Needless to say, it was—for me—a gargantuan and tension-producing task. I found an opportunity to try the work out in late October in a South Carolina concert, and felt reasonably confident with it. As it happened, the very day I was scheduled to play with the orchestra was the day Tiraje, pregnant with Jason, arrived in Cincinnati, with all her suitcases and her cat, Peanut. It was a hectic day. The concert came and went, and was a good—and memorable—experience.
My experience of having to learn a challenging work in a short period of time is, by the way, in no way exceptional for pianists. It just happened to be MY particular experience.
This is Brahms’ Second Piano Concerto. The First was hardly less imposing. That one had been written in 1858 when Brahms was just 25. Although it has but three movements—compared to the four of the Second Concerto—it is also a lengthy work, demanding a lot from both the pianist and orchestra.
Twenty-three years went by before Brahms revisited the piano concerto form. By that time—1881—Brahms was known all over the western world as one of the greatest composers. The reception the concerto received at its premiere performance–with Brahms as soloist, of course–was overwhelmingly positive–just as it has been right up to the present day. Being the landmark of pianism and concerto-writing that it is, the Brahms Second, throughout its history, has attracted the finest pianists, playing at their very best. Concerts featuring the work are predictable sell-outs. Because of its length, the concerto is often either the entire first, or entire second, half of a program.
Just a couple of other remarks.
• Brahms thought of his concertos—two of them for piano, one for violin, and one involving both violin and cello—as being SYMPHONIC in nature. The natural evolution of the concerto had been such that the performance of a concerto appeared to be conversational to an audience—one felt that the soloist and the orchestra were two entities having a musical conversation: sometimes one would speak, sometimes the other, and sometimes both at the same time. But Brahms integrated the solo instrument into the very fabric of the composition. One could easily—and correctly—think of his concertos as symphonies in which a solo instrument is woven into the overall fabric. The piano and the orchestra are one.
• It cannot be overstated how great a pianist Brahms himself was. It is obvious from his compositions, as well as the historical record, that he was one of the greatest pianists of his day, from his late teens onward. He had it all—enormous power, the widest dynamic spectrum, agility beyond belief. His works—especially this concerto—demonstrate this truth. Octaves, trills, scales in thirds, huge fortissimos that must cut through the sound of a full orchestra, the tenderest pianissimo phrases played with the most legato touch—everything is here.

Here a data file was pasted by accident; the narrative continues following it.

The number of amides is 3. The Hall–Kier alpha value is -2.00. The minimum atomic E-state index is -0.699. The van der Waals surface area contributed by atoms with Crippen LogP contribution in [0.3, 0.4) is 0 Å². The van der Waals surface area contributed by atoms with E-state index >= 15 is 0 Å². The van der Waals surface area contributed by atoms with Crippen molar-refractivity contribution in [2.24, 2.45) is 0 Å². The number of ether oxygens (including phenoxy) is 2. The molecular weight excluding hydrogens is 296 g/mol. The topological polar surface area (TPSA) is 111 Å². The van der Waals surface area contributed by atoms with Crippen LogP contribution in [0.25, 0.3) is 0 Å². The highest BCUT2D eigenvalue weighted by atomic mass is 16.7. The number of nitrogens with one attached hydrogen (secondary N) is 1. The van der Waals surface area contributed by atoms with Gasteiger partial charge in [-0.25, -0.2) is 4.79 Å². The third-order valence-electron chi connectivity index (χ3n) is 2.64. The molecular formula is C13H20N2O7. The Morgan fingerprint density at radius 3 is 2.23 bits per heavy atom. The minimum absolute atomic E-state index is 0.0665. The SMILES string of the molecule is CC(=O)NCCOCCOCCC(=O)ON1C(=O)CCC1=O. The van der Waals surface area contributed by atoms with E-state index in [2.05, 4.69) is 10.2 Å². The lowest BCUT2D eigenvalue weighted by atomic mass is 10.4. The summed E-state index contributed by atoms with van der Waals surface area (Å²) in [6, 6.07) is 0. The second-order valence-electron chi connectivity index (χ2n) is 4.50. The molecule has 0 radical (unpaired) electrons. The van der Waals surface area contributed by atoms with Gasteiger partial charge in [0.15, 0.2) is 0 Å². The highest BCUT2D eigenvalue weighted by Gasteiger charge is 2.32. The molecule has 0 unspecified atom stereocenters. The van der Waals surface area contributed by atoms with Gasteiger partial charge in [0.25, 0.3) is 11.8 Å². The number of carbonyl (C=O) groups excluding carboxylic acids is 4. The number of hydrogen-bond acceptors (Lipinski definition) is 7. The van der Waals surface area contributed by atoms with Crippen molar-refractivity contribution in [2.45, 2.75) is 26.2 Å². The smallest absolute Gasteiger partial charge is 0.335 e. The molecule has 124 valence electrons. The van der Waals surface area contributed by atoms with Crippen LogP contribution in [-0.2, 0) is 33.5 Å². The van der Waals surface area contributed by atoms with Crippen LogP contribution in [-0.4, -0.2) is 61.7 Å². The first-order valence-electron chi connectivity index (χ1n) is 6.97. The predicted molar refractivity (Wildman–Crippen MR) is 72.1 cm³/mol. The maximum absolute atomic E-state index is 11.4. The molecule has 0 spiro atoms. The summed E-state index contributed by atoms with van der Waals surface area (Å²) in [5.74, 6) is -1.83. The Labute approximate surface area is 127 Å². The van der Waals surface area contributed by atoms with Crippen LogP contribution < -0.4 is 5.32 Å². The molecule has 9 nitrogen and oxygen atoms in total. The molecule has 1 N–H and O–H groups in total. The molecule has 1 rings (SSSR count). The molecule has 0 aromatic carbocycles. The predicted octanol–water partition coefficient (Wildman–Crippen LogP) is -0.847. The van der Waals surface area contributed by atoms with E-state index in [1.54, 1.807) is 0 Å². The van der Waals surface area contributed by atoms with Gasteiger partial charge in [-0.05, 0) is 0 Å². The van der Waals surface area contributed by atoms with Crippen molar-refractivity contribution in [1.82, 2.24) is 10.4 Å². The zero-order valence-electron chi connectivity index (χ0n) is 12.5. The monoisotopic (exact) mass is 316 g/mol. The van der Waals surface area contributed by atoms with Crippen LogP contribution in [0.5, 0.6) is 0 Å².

• Not that it is necessary to know, with reference to the B-flat Concerto, but Brahms’ style was essentially set by the time he was twenty. Early Brahms, late Brahms—it is all cut from the same cloth. The denseness of his harmony—eight note chords being not uncommon at all—and the presence, within the same composition, of drastically differing moods—the alternation of the martial with the tender. One hears these things just as much in his first pieces as his last.
The work has four movements. As is so often the case with multi-movement great works like this one, it is not for me to suggest one movement over another. The majesty of the first movement, from its opening horn motive—the tumult of the second movement, with its incredible pianissimo (and fortissimo) octave passages—the lyricism of the third movement with its lengthy and beautiful cello solo, performed here by the great Janos Starker—and the grace of the fourth movement, which sounds light and breezy but is treacherously difficult to actually play—these are just the briefest descriptions of this work.
What I can tell you for certain is that everything I’ve said about the work falls woefully short of describing its glory.
1st movement 0:00
2nd movement 16:04
3rd movement 24:17
4th movement 36:21